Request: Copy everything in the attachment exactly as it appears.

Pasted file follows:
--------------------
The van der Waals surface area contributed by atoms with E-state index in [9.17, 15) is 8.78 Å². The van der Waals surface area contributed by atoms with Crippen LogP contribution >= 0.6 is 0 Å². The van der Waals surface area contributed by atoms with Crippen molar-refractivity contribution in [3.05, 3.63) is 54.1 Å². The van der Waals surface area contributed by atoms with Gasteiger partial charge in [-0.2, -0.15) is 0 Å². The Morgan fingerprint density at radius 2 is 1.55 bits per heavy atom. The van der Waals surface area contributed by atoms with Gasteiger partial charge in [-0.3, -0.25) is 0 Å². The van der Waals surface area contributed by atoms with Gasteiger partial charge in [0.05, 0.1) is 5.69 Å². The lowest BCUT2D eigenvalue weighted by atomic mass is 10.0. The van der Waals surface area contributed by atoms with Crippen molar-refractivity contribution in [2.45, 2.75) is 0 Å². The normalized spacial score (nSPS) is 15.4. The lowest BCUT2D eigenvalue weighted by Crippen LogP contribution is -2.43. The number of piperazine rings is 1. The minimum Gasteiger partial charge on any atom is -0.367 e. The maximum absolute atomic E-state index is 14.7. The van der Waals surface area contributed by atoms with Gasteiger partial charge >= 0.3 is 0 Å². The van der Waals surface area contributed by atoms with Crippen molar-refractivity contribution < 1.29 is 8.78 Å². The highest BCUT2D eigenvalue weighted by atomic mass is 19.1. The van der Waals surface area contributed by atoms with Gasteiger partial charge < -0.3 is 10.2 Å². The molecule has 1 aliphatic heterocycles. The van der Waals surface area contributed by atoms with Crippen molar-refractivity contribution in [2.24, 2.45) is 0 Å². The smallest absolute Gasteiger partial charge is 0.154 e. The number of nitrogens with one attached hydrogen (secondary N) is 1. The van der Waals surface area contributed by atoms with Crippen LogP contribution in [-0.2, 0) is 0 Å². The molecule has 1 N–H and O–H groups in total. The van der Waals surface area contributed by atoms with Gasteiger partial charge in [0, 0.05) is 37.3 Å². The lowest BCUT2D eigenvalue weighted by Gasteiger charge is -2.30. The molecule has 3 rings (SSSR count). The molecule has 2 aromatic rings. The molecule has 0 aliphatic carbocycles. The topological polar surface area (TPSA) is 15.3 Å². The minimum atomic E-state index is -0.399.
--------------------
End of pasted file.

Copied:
The van der Waals surface area contributed by atoms with E-state index in [9.17, 15) is 8.78 Å². The van der Waals surface area contributed by atoms with Crippen LogP contribution >= 0.6 is 0 Å². The van der Waals surface area contributed by atoms with Crippen molar-refractivity contribution in [3.05, 3.63) is 54.1 Å². The van der Waals surface area contributed by atoms with Gasteiger partial charge in [-0.2, -0.15) is 0 Å². The Morgan fingerprint density at radius 2 is 1.55 bits per heavy atom. The van der Waals surface area contributed by atoms with Gasteiger partial charge in [-0.3, -0.25) is 0 Å². The van der Waals surface area contributed by atoms with Gasteiger partial charge in [0.05, 0.1) is 5.69 Å². The lowest BCUT2D eigenvalue weighted by atomic mass is 10.0. The van der Waals surface area contributed by atoms with Crippen molar-refractivity contribution in [2.45, 2.75) is 0 Å². The normalized spacial score (nSPS) is 15.4. The lowest BCUT2D eigenvalue weighted by Crippen LogP contribution is -2.43. The number of piperazine rings is 1. The minimum Gasteiger partial charge on any atom is -0.367 e. The maximum absolute atomic E-state index is 14.7. The van der Waals surface area contributed by atoms with Gasteiger partial charge >= 0.3 is 0 Å². The van der Waals surface area contributed by atoms with Crippen molar-refractivity contribution < 1.29 is 8.78 Å². The highest BCUT2D eigenvalue weighted by atomic mass is 19.1. The van der Waals surface area contributed by atoms with Gasteiger partial charge < -0.3 is 10.2 Å². The molecule has 1 aliphatic heterocycles. The van der Waals surface area contributed by atoms with Crippen molar-refractivity contribution in [2.24, 2.45) is 0 Å². The smallest absolute Gasteiger partial charge is 0.154 e. The number of nitrogens with one attached hydrogen (secondary N) is 1. The van der Waals surface area contributed by atoms with Crippen LogP contribution in [-0.2, 0) is 0 Å². The molecule has 1 N–H and O–H groups in total. The van der Waals surface area contributed by atoms with Gasteiger partial charge in [0, 0.05) is 37.3 Å². The lowest BCUT2D eigenvalue weighted by Gasteiger charge is -2.30. The molecule has 3 rings (SSSR count). The molecule has 2 aromatic rings. The molecule has 0 aliphatic carbocycles. The topological polar surface area (TPSA) is 15.3 Å². The minimum atomic E-state index is -0.399.